"Tom's leadership has been invaluable. The projects he leads are addressing some of the most important initiatives that SSA is pursuing to remove barriers to employment for persons with disabilities," says Tanya Gallagher, DRI director and dean of the College of Applied Life Studies. "His skills in conceptualizing projects, communicating with various constituencies, and integrating the efforts of individuals across areas of expertise have been critical to the success of the NCSA-DRI relationship. This new position will enable him to devote more time to pursuing these types of cutting-edge social science software applications."

Prudhomme has also been working closely with the environmental engineering community for the past several years to foster the development of CLEANER, the Collaborative Large-scale Engineering Analysis Network for Environmental Research. This initiative, funded by the National Science Foundation, aims to bring together environmental scientists and engineers from across the country and to provide them with cyberinfrastructure tools to support collaborative research. Prudhomme was co-principal investigator on one of the twelve CLEANER planning grants awarded nationally.

"Tom has worked hard to engage the environmental community, to listen closely to what their needs and challenges are, and to gain their trust," says Barbara Minsker, director of NCSA's Environmental Engineering, Science, & Hydrology Group and a CLEANER collaborator. "Tom wrote the book on how to do good community engagement."

Prior to his current appointment, Prudhomme served as Senior Associate Director in charge of NCSA's Cybercommunities Division from 2001 to 2005, as the director of the NCSA-administered Technology Research, Education and Commercialization Center (TRECC) from 2000 to 2005, and as the Associate Director of Government Programs for NCSA from 1997 to 1998.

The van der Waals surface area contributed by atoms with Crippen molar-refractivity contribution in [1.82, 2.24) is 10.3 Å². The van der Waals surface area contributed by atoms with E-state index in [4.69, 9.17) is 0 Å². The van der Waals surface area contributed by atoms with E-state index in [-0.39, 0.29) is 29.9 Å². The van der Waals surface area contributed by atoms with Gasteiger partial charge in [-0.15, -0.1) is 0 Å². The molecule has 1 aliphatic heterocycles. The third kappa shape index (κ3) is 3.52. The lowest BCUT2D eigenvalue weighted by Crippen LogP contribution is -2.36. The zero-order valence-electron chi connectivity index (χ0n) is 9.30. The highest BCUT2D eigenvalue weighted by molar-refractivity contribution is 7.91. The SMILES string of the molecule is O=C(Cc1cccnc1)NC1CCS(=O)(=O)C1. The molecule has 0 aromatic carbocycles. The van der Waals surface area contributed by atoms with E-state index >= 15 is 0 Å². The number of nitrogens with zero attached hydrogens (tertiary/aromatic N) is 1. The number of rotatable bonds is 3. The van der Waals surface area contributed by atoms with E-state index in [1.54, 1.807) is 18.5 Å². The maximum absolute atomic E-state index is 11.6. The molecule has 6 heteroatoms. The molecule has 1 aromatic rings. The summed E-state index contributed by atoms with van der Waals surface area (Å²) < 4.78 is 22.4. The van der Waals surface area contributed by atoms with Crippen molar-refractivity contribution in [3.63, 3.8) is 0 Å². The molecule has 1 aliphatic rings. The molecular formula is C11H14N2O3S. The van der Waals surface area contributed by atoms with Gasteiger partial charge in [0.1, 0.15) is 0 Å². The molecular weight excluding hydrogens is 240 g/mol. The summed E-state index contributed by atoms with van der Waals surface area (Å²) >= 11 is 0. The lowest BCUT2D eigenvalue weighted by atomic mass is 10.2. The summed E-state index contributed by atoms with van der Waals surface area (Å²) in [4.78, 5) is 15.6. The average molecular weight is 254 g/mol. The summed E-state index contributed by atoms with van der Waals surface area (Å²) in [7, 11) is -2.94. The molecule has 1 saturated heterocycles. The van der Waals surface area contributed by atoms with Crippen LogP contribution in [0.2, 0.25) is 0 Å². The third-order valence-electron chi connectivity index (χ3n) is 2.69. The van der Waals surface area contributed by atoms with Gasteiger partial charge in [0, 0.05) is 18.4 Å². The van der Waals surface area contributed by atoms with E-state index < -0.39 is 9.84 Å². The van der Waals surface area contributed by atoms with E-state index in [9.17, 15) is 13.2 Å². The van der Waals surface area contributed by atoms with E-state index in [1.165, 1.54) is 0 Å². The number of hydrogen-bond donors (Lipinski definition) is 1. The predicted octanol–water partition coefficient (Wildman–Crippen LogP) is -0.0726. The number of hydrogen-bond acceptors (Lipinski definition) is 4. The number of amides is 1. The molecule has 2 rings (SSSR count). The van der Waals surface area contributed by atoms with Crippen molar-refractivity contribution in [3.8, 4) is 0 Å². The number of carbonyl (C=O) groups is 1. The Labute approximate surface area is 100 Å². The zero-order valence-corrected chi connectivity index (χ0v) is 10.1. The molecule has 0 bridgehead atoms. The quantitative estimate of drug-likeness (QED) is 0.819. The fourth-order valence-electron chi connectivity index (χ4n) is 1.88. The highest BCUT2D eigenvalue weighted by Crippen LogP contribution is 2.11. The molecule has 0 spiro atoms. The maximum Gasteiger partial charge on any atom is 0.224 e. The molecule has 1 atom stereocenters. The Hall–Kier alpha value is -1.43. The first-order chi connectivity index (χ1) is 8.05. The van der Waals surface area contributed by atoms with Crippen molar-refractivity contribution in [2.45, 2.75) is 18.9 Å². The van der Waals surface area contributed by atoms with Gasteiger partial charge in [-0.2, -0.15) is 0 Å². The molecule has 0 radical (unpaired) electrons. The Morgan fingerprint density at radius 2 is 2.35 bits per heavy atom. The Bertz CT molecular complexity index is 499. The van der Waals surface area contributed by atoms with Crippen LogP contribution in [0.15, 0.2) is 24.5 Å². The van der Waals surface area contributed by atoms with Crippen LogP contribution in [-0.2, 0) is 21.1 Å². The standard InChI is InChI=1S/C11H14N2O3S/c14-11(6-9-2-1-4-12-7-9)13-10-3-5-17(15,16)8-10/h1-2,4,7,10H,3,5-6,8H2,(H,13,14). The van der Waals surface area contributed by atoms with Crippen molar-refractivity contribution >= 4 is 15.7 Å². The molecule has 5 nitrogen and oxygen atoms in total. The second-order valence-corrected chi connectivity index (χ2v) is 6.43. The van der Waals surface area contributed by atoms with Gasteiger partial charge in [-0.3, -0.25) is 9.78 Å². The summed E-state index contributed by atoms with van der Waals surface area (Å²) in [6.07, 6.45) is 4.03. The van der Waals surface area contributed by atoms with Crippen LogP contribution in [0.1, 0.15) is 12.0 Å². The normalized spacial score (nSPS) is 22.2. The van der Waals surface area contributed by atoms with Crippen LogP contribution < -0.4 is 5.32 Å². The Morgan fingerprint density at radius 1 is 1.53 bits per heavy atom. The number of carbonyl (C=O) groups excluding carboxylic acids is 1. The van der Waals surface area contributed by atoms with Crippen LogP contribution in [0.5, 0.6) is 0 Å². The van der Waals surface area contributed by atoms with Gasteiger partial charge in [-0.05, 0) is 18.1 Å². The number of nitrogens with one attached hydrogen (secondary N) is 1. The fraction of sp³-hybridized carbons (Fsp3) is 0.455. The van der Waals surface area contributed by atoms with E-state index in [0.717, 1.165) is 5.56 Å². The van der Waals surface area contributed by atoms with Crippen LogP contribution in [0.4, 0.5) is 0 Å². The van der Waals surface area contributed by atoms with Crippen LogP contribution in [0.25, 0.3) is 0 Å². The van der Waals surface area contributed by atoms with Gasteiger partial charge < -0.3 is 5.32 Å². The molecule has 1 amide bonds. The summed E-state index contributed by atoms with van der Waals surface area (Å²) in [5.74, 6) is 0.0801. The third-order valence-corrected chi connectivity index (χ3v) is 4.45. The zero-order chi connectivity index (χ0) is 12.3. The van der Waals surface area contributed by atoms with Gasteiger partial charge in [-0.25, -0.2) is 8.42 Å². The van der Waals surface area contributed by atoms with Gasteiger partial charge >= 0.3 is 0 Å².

Before joining NCSA in 1997, Prudhomme worked in the private sector, as CEO of MetaQuest, Inc., from 1993 to 1997 and as the director of strategic planning and business development for Microelectronics Center of North Carolina (MCNC) from 1991 to 1993. Previously he served the University of Illinois' Chicago campus as the associate vice chancellor for sponsored research and technology programs and was responsible for developing new cross-campus research programs and for managing the intellectual property office.

Prudhomme earned a bachelor's degree in zoology from Pomona College in Claremont, California and went on to earn his Ph.D. in biology at McGill University in Montreal. He completed post-doctoral training in systems modeling and analysis in the Systems Ecology Research Group at San Diego State University, and in his early career he studied the effects of global warming on the ecosystems of arctic Alaska.

NCSA™ (National Center for Supercomputing Applications) is a national high-performance computing center that develops and deploys cutting-edge computing, networking and information technologies. Located at the University of Illinois at Urbana-Champaign, NCSA is funded by the National Science Foundation. Additional support comes from the state of Illinois, the University of Illinois, private sector partners and other federal agencies. For more information, see